While school districts were largely self-governing, they were subject to town oversight and a growing body of state regulation on the qualifications of teachers. There were two bodies established during this period to oversee the operation of Nelson’s schools: The Prudential Committee and the Superintending Committee. These committees seem not to have existed simultaneously [...]
The misconduct of public officials is hot stuff these days. In the past, there were newsmen who searched out and wrote up scandals. They were “muckrakers.” And right here in Nelson, back in the thirties and forties, we had our very own muckraker––“Jack” ––William J. Sherrard.
This is the story of Lucy Nichols Barrett, a women deserted by her husband at age 32 with her six children and thrown on the mercy of the town and her neighbors. The scanty records that exist document the desertion and the support of her husband’s family and their neighbors. It also illustrates the town’s treatment of its poor. The story may even have had a happy ending.
In 1751 the Masonian Proprietors granted forty square miles called Monadnock Number Six to another group of proprietors responsible for settlement. They were granted the entire town except for a large section referred to as the “land reserved for the Masonian Proprietors”, a 4,000-acre section of the Southwest Quarter of the town.
At the proprietor’s meeting in March 1773 the town voted to petition the royal governor for incorporation as a town. Breed Batchellor was appointed agent to present the petition on behalf of the Monadnock Number Six proprietors. Almost immediately Batchellor heard rumors that the Blanchard family would fight him.
Settlement in Monadnock Number Six came quickly once it got started. A list of settlers in the Masonian Papers in 1770 showed 5 settlers. In the three reports on settlement produced in 1773 and 1774 there were fifty-four different family names identified as moving into Monadnock Number Six. The final pre-incorporation survey of settlement detailed [...]
The charter granting Monadnock Number Six to its proprietors required that a central place be set off and reserved for public purposes and that a meetinghouse be built. Batchellor laid out ten acres of common land in the center of the town at the location of the village cemetery today.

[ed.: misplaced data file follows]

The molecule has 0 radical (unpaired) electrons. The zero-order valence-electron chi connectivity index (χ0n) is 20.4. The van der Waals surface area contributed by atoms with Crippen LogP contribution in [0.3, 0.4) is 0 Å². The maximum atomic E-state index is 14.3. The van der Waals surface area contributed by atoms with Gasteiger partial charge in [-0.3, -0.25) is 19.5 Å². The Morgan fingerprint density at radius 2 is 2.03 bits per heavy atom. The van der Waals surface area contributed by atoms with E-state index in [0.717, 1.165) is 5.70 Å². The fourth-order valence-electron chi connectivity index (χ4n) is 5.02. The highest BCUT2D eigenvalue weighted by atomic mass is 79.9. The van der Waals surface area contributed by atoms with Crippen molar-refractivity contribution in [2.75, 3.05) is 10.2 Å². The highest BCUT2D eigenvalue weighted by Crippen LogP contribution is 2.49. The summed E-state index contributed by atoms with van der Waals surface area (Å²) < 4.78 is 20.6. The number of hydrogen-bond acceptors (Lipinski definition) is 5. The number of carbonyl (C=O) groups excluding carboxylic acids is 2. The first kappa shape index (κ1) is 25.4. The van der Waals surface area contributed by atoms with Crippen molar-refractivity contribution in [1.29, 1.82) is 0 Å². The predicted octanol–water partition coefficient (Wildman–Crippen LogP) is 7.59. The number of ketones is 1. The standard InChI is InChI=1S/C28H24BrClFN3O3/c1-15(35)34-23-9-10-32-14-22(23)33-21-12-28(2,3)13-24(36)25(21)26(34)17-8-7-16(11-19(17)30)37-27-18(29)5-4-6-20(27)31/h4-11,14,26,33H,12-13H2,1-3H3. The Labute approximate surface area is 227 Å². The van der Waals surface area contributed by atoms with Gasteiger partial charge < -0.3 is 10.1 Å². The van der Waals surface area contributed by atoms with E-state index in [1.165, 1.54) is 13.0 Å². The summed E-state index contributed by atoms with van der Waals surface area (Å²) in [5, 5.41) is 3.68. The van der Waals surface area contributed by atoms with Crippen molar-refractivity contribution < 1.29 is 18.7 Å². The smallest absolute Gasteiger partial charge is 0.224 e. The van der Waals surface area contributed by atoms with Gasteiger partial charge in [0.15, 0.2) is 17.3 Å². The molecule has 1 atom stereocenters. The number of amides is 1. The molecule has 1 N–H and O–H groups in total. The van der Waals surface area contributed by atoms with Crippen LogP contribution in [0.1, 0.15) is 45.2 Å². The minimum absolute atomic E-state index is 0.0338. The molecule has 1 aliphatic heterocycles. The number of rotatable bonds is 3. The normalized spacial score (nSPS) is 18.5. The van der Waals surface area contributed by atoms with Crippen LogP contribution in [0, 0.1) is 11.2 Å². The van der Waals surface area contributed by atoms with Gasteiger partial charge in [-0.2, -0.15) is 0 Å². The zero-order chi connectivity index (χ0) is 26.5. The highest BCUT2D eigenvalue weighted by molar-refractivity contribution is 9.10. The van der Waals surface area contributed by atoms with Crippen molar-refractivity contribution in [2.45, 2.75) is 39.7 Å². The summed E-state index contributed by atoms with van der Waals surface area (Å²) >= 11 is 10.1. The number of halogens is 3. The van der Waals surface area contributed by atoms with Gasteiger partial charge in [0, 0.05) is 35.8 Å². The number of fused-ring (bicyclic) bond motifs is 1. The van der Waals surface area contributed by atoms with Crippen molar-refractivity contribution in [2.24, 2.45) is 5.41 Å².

Breed Batchellor, the man who had worked so hard to transform Monadnock Number Six into Packersfield, refused to sign the Association Test, an oath of loyalty to the new country. He became the enemy within. In a very short time the people who had ardently supported him in the struggle against James Blanchard in the incorporation fight turned against him as a traitor.
It is the second Tuesday of March 1946, and, just as in each of the years since, the Nelson Town Meeting will decide many of the directions the Town will take the following year: who will lead, how much must be raised in taxes, what will be done about the most pressing issues the Town faces.
One of the chief items on tonight’s agenda at the Nelson town meeting will be to mourn the passing of Sidney Partridge as the town’s tax collector.
If an informed citizenry is the best basis for democracy, Nelson has certainly become one of the most democratic places in the world.
The first meeting of the Proprietors of a tract of land then called Monadnock No. 6, later named Nelson, was held in Portsmouth in December of 1751. An early sense of the necessary elements to establish a successful community was reflected in the stated intent of the meeting; settlement should be encouraged by offering land in a way thought to be “most convenient for making good settlements, for the public good.”
These photos show Nelson’s first fire “truck”, a 1931 Chevrolet Coupe donated by Catherine Robinson about 1939 or 1940. The Nelson Volunteer Fire Department mounted a siren on the hood, and cut out the rumble seat to make a pick-up bed for carrying hose and a portable pump.
A small problem can itch and harass as much as a black fly bite and can be as hard to get rid of. For instance, 59¢ showed up on a town bank statement one year when I was treasurer. It didn’t belong to the town’s account. I had receipts for every cent I’d deposited - receipts for dog licenses, taxes, car fees - everything.
Thomas Packer, for whom the town had been named, had died in 1771, but after the Revolution his son, Thomas, began to sell the family holdings which included the land from the French’s Farm and the Warners all the way north and west to the Stoddard and Sullivan town lines including all we know today as Munsonville.
When Jack Sherrard wasn’t tending the animals in his rabbit factory (first located in the substratum of the old Munsonville brick mill) or working as a house painter, he dedicated himself to the art of hunting down miscreants.
This block print of Fran’s – as a work of “art” – is both typical, and terrible. Look at all those legs, table and human. Which is which? Are there enough to go around? I haven’t counted yet.
Roxbury was born in an Act of The New Hampshire General Court in 1812 and was formed from pieces of Packersfield [now Nelson], Marlborough and Keene. The creation of Roxbury was a co-operative effort led from within Packersfield by respected citizens.
Imagine driving back to Nelson from Keene along Route 9 and coming to a store called the West Nelson Country Store. Today that’s the Sullivan Country Store. But for two fraudulent signatures on a petition in 1786, East Sullivan might be in Nelson today.
What's up with the steps in front of the Town Hall in this old photo?
High above Spoonwood Pond sits a special place called Greengate. Today the scene is one of a beautiful house sited to take full advantage of majestic views and surrounded by nicely kept landscaping. What was it like in 1904 when William S. Hall bought the property from Wilmer Tolman?